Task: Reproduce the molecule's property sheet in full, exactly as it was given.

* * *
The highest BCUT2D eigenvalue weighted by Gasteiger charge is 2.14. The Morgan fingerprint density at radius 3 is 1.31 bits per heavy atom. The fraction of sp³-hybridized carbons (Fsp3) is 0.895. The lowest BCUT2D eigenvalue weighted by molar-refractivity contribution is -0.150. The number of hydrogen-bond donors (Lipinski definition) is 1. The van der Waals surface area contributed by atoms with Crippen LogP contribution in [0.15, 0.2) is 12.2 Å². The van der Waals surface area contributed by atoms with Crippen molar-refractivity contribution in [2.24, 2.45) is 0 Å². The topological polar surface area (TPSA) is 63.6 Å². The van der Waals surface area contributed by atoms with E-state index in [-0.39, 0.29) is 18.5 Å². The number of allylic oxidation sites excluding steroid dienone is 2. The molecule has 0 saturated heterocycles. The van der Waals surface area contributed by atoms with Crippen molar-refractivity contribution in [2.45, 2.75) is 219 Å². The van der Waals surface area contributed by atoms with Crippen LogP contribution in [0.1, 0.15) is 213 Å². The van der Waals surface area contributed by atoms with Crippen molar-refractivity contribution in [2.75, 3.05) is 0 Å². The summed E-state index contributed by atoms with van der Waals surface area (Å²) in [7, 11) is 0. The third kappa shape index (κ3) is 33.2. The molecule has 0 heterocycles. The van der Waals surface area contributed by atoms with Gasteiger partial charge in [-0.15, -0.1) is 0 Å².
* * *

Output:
The highest BCUT2D eigenvalue weighted by Gasteiger charge is 2.14. The Morgan fingerprint density at radius 3 is 1.31 bits per heavy atom. The fraction of sp³-hybridized carbons (Fsp3) is 0.895. The lowest BCUT2D eigenvalue weighted by molar-refractivity contribution is -0.150. The number of hydrogen-bond donors (Lipinski definition) is 1. The van der Waals surface area contributed by atoms with Crippen LogP contribution in [0.15, 0.2) is 12.2 Å². The van der Waals surface area contributed by atoms with Crippen molar-refractivity contribution in [2.24, 2.45) is 0 Å². The topological polar surface area (TPSA) is 63.6 Å². The van der Waals surface area contributed by atoms with E-state index in [-0.39, 0.29) is 18.5 Å². The number of allylic oxidation sites excluding steroid dienone is 2. The molecule has 0 saturated heterocycles. The van der Waals surface area contributed by atoms with Crippen molar-refractivity contribution in [2.45, 2.75) is 219 Å². The van der Waals surface area contributed by atoms with Crippen LogP contribution in [0.1, 0.15) is 213 Å². The van der Waals surface area contributed by atoms with Crippen molar-refractivity contribution in [2.75, 3.05) is 0 Å². The summed E-state index contributed by atoms with van der Waals surface area (Å²) in [7, 11) is 0. The third kappa shape index (κ3) is 33.2. The molecule has 0 heterocycles. The van der Waals surface area contributed by atoms with Gasteiger partial charge in [-0.15, -0.1) is 0 Å².